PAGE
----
Mystery COLI Amendment Defeated In House Budget Committee Vote
In the wee hours of Thursday, March 13, the House Budget Committee defeated a proposal by Rep. Rahm Emanuel, D-Ill., that would have placed limitations on corporate-owned life insurance policies in a way that is still causing confusion in the industry.
The vote came on an amendment offered by Emanuel to the fiscal year 2004 budget currently being considered by the committee. The amendment was defeated by a party line vote of 17-24.
However, the exact text of the amendment is unclear and Emanuels office had not responded to inquiries about the amendment by press time.
Initially, it was believed the amendment would be based on a proposal that was originally offered in the fiscal year 1999 budget by former President Bill Clinton.
That proposal would have, essentially, limited COLI coverage to individuals who are 20% or more owners of a business.
However, during the Budget Committees consideration, the amendment was described as allowing businesses to purchase COLI so long as the proceeds from COLI policies were used to finance Pell Grants, which are federal government payments aimed at aiding low- and middle-income students afford college tuition.
Industry lobbyists say they, too, have been trying to get the language of the amendment, but at press time have been unable to do so.
“We know Rep. Emanuels proposal was bad policy,” says Morris Goff, assistant vice president for tax with the American Council of Life Insurers, Washington.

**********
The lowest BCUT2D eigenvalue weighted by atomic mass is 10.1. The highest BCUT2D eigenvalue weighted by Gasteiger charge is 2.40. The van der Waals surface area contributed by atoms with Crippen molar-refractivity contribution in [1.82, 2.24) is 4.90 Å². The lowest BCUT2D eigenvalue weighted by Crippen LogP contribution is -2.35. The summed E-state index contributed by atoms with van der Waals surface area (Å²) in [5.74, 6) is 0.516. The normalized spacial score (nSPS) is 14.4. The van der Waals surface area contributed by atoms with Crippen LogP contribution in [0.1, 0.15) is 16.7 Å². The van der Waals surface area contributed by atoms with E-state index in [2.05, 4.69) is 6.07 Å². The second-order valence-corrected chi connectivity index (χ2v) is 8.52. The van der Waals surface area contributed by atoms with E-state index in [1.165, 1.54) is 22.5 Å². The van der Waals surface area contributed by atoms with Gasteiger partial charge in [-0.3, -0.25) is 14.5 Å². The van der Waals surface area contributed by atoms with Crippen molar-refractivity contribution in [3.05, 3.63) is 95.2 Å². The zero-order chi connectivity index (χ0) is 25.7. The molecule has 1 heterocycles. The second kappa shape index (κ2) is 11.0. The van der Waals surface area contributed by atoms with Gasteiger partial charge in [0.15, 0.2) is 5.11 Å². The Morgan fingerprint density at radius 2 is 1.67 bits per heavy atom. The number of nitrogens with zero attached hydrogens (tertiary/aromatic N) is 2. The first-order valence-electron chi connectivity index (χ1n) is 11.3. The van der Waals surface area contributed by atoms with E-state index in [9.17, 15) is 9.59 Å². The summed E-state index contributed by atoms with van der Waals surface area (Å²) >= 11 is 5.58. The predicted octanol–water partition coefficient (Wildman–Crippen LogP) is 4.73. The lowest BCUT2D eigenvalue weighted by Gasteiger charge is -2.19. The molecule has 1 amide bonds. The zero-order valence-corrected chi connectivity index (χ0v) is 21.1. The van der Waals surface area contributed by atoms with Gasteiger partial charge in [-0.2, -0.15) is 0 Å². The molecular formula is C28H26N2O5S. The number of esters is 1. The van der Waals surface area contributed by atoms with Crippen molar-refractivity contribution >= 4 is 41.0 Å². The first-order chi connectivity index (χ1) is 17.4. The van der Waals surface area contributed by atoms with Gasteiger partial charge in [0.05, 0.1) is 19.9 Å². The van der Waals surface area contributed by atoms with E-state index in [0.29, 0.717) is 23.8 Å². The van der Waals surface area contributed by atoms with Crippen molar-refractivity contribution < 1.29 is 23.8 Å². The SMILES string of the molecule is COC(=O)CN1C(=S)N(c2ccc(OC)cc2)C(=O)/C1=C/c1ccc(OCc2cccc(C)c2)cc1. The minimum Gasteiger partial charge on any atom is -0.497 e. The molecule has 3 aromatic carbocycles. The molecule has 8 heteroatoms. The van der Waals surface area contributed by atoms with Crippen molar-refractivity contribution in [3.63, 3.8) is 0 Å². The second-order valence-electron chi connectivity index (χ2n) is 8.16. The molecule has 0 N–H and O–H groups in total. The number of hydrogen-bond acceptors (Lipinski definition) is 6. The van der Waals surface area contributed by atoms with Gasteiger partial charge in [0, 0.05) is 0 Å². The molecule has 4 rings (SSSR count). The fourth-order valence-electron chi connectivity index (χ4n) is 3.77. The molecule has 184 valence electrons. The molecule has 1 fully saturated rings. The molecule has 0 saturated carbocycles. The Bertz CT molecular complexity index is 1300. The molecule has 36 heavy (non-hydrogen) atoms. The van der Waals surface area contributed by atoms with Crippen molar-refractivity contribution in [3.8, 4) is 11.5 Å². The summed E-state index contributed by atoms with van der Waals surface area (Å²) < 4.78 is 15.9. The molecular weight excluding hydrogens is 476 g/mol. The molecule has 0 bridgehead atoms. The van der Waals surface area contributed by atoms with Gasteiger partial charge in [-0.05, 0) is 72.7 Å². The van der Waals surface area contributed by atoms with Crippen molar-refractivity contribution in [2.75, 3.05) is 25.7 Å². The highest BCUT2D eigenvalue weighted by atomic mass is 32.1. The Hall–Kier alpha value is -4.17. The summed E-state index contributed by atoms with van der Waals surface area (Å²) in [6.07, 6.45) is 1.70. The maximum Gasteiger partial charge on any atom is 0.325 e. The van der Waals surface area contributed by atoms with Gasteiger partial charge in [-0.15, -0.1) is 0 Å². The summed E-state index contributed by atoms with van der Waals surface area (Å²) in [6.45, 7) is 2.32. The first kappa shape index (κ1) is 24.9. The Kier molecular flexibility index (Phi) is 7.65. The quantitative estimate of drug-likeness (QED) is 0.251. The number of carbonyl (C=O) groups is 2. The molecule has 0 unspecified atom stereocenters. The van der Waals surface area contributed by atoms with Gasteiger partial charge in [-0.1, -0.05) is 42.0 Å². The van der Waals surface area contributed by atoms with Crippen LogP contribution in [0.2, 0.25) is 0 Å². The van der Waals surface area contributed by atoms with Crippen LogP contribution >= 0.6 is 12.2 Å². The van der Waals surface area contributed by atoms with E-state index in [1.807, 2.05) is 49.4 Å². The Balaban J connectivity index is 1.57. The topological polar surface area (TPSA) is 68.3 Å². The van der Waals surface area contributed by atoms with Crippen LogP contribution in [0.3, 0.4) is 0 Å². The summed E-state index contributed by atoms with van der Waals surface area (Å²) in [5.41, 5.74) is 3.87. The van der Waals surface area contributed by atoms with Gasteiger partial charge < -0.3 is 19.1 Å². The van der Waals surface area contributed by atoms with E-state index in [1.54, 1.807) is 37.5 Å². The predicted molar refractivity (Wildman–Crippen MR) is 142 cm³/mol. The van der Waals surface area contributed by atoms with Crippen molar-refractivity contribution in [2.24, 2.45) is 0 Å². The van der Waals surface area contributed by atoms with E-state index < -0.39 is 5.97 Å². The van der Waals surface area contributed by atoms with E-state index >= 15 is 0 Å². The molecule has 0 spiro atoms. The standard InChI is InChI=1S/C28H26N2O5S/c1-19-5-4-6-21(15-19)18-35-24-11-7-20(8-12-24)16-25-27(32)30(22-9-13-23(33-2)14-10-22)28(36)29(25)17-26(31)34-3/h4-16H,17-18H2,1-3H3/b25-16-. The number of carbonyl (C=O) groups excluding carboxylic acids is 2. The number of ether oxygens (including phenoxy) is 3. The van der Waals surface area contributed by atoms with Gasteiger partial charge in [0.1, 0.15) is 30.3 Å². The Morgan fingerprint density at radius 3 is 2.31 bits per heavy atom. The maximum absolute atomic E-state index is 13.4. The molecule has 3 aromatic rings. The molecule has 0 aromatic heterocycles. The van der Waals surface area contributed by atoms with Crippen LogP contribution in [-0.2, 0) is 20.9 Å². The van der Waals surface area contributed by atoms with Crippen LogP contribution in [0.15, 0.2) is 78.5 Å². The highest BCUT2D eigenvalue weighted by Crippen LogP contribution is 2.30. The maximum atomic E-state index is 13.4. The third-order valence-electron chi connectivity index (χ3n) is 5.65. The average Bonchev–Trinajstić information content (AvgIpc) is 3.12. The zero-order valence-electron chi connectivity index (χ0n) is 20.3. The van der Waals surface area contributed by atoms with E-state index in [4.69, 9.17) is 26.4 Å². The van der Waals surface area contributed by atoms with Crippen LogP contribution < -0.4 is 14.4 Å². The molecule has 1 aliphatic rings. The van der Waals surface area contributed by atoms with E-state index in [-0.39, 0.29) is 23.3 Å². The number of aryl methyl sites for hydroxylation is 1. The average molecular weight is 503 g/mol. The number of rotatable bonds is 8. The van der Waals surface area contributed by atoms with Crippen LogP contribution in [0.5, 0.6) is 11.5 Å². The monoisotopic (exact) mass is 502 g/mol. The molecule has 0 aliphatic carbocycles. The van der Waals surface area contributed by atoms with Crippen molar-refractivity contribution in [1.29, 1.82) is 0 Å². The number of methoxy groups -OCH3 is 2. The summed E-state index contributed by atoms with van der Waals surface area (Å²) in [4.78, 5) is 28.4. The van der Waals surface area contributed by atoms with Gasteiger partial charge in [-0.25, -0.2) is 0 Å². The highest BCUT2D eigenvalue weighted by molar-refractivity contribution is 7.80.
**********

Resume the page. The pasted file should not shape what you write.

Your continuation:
“It appears it would have been confiscatory if adopted,” Goff adds. “This would have led to the question: Why would anyone purchase COLI?
“We wish we had been accorded the common courtesy of seeing the amendment before it was proffered,” Goff says.
Tom Korb, director of government affairs for the Association for Advanced Life Underwriting, Falls Church, Va., says he does not believe anyone has seen the actual language, but it seems like a tax penalty for owning life insurance.
That, Korb says, has already been rejected by Congress on a bipartisan basis.
“AALU,” he adds, “will oppose any attack on the tax foundation of life insurance.”
In other tax news, a bipartisan group of House Ways and Means Committee members has introduced legislation that would repeal Sections 809 and 815 of the tax code.
The legislation, H.R. 808, was introduced by Reps. Amo Houghton, R-N.Y., and Richard Neal, D-Mass., and includes numerous co-sponsors, including the committees Ranking Democrat, Rep. Charles Rangel, D-N.Y.